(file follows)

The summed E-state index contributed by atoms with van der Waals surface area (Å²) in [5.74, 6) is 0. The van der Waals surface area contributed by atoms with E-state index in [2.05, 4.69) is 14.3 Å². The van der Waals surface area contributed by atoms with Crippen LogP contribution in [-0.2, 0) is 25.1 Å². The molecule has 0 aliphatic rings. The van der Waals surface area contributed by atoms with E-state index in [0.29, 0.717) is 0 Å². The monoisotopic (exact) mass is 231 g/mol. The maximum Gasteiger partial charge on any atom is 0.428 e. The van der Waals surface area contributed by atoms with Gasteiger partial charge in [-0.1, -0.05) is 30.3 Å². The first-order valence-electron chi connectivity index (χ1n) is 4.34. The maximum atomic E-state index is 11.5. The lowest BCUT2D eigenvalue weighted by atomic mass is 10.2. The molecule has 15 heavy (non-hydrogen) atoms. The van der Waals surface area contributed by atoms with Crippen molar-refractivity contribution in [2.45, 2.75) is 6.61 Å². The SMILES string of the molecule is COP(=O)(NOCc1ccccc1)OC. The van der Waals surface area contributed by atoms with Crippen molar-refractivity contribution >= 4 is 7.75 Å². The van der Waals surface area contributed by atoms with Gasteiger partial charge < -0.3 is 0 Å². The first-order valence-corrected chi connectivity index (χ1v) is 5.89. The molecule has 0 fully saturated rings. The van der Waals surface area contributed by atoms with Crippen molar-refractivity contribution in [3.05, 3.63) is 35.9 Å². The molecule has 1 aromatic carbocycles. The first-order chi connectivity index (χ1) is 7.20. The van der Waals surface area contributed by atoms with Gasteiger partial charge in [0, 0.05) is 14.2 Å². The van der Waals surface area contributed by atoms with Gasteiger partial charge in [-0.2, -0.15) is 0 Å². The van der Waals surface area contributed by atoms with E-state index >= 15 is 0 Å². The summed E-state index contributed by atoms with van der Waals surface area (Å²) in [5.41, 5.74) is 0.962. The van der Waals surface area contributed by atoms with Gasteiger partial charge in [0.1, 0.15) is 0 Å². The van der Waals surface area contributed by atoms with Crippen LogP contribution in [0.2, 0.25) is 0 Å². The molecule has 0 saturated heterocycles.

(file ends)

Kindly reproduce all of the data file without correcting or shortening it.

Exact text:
The summed E-state index contributed by atoms with van der Waals surface area (Å²) in [5.74, 6) is 0. The van der Waals surface area contributed by atoms with E-state index in [2.05, 4.69) is 14.3 Å². The van der Waals surface area contributed by atoms with Crippen LogP contribution in [-0.2, 0) is 25.1 Å². The molecule has 0 aliphatic rings. The van der Waals surface area contributed by atoms with E-state index in [0.29, 0.717) is 0 Å². The monoisotopic (exact) mass is 231 g/mol. The maximum Gasteiger partial charge on any atom is 0.428 e. The van der Waals surface area contributed by atoms with Gasteiger partial charge in [-0.1, -0.05) is 30.3 Å². The first-order valence-electron chi connectivity index (χ1n) is 4.34. The maximum atomic E-state index is 11.5. The lowest BCUT2D eigenvalue weighted by atomic mass is 10.2. The molecule has 15 heavy (non-hydrogen) atoms. The van der Waals surface area contributed by atoms with Crippen molar-refractivity contribution in [2.45, 2.75) is 6.61 Å². The SMILES string of the molecule is COP(=O)(NOCc1ccccc1)OC. The van der Waals surface area contributed by atoms with Crippen molar-refractivity contribution >= 4 is 7.75 Å². The van der Waals surface area contributed by atoms with Gasteiger partial charge < -0.3 is 0 Å². The first-order valence-corrected chi connectivity index (χ1v) is 5.89. The molecule has 0 fully saturated rings. The van der Waals surface area contributed by atoms with Crippen molar-refractivity contribution in [3.05, 3.63) is 35.9 Å². The molecule has 1 aromatic carbocycles. The first-order chi connectivity index (χ1) is 7.20. The van der Waals surface area contributed by atoms with Gasteiger partial charge in [0, 0.05) is 14.2 Å². The van der Waals surface area contributed by atoms with Gasteiger partial charge in [-0.2, -0.15) is 0 Å². The van der Waals surface area contributed by atoms with E-state index >= 15 is 0 Å². The summed E-state index contributed by atoms with van der Waals surface area (Å²) in [5.41, 5.74) is 0.962. The van der Waals surface area contributed by atoms with Gasteiger partial charge in [0.1, 0.15) is 0 Å². The van der Waals surface area contributed by atoms with Crippen LogP contribution in [0.2, 0.25) is 0 Å². The molecule has 0 saturated heterocycles.